Harvard, Massachusetts is located in Worcester County, approximately 25 miles west-northwest of Boston. It covers 27.5 square miles, over four of which are encompassed by Fort Devens. Once an active army installation, Fort Devens is now primarily converted to civilian use, but also is home to a National Reserves training area, as well as having military laboratories, and a federal medical prison center. Residents of Devens have moved to incorporate as a town, which would take land away from Harvard.
Harvard has a population of approximately 6,500 people. It is surrounded by the towns of Shirley, Ayer, Littleton, Boxborough, Lancaster, Bolton, and Stow. The area is characterized by rolling hills and fertile fields. There are a variety of wetlands, streams, and ponds, with Bare Hill Pond being a popular an iconic locale in town offering swimming, sailing, and canoeing in summer and cross-country skiing and skating in the winter. The Nashua River is the western boundary of town. Routes 2 and 495 run through town, providing east-west and north-south access to other parts of Massachusetts and beyond.
The towns in this area of Massachusetts have long been known for their fertile lands. While primarily residential now, apple orchards and riding stables are plentiful.
In 1658, a formal route connecting Lancaster and Groton was laid out, running through the area that would become Harvard. Settlement of the area was slow at first, but rapidly expanded in the 50 years following King Philip’s War. Harvard was incorporated in 1732, and is believed to have gotten its name due to the founding families’ connection with Harvard College. By 1734, the town was divided into five distinct villages: Oak Hill, Bare Hill, Still River, Old Mill, and Shabikin (Devens). The town’s local economy was based on local agriculture.
In the 1760s-1780s, a Shaker Village was established as a “utopian religious community.” It was the first Shaker community in Massachusetts, and only the second in the United States. The population peaked in the 1850s to approximately 200 members, and then gradually declined. The village was closed and sold in 1917. Harvard was also home to other societal and religious enclaves and experiments over the years.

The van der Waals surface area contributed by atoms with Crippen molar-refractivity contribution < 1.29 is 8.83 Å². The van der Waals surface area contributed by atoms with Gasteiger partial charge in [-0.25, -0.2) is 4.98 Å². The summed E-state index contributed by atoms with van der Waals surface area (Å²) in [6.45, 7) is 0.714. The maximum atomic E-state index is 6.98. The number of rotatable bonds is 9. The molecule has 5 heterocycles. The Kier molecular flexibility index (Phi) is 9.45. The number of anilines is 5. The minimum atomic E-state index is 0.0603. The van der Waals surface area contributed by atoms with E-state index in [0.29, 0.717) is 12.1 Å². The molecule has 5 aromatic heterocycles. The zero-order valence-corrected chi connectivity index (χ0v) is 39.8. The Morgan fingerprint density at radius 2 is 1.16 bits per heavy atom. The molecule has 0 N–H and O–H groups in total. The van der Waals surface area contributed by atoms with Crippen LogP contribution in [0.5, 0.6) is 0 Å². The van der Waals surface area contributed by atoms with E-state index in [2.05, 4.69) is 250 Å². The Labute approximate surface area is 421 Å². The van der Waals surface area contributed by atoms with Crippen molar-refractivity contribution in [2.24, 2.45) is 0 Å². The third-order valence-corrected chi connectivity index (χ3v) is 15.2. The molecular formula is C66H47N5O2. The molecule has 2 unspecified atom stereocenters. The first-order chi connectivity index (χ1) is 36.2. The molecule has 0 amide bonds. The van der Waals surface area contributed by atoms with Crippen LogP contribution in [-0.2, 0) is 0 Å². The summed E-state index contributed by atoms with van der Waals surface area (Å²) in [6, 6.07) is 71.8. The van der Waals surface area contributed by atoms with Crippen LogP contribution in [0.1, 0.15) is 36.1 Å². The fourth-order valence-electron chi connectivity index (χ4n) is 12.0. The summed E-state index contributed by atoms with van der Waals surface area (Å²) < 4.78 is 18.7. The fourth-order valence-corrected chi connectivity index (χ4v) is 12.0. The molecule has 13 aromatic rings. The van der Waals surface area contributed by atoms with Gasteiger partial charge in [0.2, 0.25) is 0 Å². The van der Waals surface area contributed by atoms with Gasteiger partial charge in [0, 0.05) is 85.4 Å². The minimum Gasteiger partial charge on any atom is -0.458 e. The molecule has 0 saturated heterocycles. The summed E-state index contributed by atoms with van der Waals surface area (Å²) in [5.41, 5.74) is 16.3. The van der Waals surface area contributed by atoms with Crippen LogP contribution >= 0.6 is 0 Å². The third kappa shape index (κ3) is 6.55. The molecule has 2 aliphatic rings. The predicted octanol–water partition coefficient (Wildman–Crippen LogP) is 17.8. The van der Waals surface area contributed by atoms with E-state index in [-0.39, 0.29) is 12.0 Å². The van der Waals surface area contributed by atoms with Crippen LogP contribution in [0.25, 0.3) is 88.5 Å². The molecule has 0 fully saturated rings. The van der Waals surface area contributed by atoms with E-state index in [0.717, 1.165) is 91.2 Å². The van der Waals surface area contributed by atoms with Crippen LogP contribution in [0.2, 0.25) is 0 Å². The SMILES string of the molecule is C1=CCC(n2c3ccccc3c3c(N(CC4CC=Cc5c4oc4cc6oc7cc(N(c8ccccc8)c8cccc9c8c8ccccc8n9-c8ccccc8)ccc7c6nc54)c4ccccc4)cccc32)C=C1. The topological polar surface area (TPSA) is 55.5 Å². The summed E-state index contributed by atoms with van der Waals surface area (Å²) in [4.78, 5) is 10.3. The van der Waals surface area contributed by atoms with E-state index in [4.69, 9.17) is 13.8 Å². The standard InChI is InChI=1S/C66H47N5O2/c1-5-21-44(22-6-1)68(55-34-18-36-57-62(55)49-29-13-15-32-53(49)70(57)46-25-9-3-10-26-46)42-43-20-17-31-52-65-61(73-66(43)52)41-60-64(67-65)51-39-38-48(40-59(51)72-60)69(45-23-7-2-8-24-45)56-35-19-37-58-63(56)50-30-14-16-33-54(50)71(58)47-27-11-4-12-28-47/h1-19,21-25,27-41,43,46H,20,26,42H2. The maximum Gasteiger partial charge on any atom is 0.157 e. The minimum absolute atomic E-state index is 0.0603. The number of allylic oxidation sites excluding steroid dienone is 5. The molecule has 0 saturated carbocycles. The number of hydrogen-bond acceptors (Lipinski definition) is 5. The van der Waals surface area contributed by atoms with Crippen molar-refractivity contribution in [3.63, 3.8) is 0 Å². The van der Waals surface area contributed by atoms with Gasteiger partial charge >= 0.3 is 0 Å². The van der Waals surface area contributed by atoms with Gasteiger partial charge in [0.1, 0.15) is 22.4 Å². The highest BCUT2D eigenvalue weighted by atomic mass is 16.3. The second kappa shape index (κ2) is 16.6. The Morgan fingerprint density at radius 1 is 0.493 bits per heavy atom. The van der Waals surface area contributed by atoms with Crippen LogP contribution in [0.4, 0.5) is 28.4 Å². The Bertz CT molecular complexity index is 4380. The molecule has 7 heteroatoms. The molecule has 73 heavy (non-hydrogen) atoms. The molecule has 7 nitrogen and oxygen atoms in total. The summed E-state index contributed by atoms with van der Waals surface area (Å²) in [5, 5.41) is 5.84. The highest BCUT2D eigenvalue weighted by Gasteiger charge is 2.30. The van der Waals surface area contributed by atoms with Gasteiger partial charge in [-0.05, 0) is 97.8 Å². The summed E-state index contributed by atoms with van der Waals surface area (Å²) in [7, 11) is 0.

In the early part of the 1900s, Harvard was a bustling agricultural town, with dairy being a primary industry. The dairy farms here shipped more milk to market than any other Massachusetts town in the 1920s. The apple industry was also thriving, reaching the peak production in the state in the 1940s. As Route 2 and 495 came to town, it shifted to a more residential community.
In 1843, Harvard became home to Fruitlands, established by Amos Bronson Alcott as a utopian transcendentalist society. It was founded with the hopes that the members would live entirely off the land, requiring nothing from outside society. During its seven months, the Alcott family (including Louisa May Alcott) lived here, and was visited by Henry David Thoreau, Ralph Waldo Emerson, and other like-minded individuals. Louisa May Alcott went on to include some of her experiences here in Little Women and her other writings.
Though the experiment failed, Fruitlands lives on today as a historical museum founded by Clara Endicott Sears in 1914. A Shaker house was relocated to the premises and opened as part of the museum in 1922. A Native American portion of the museum then opened in 1928, followed by the art museum in 1939. Today it is a popular museum showcasing the fascinating history of Harvard, Massachusetts.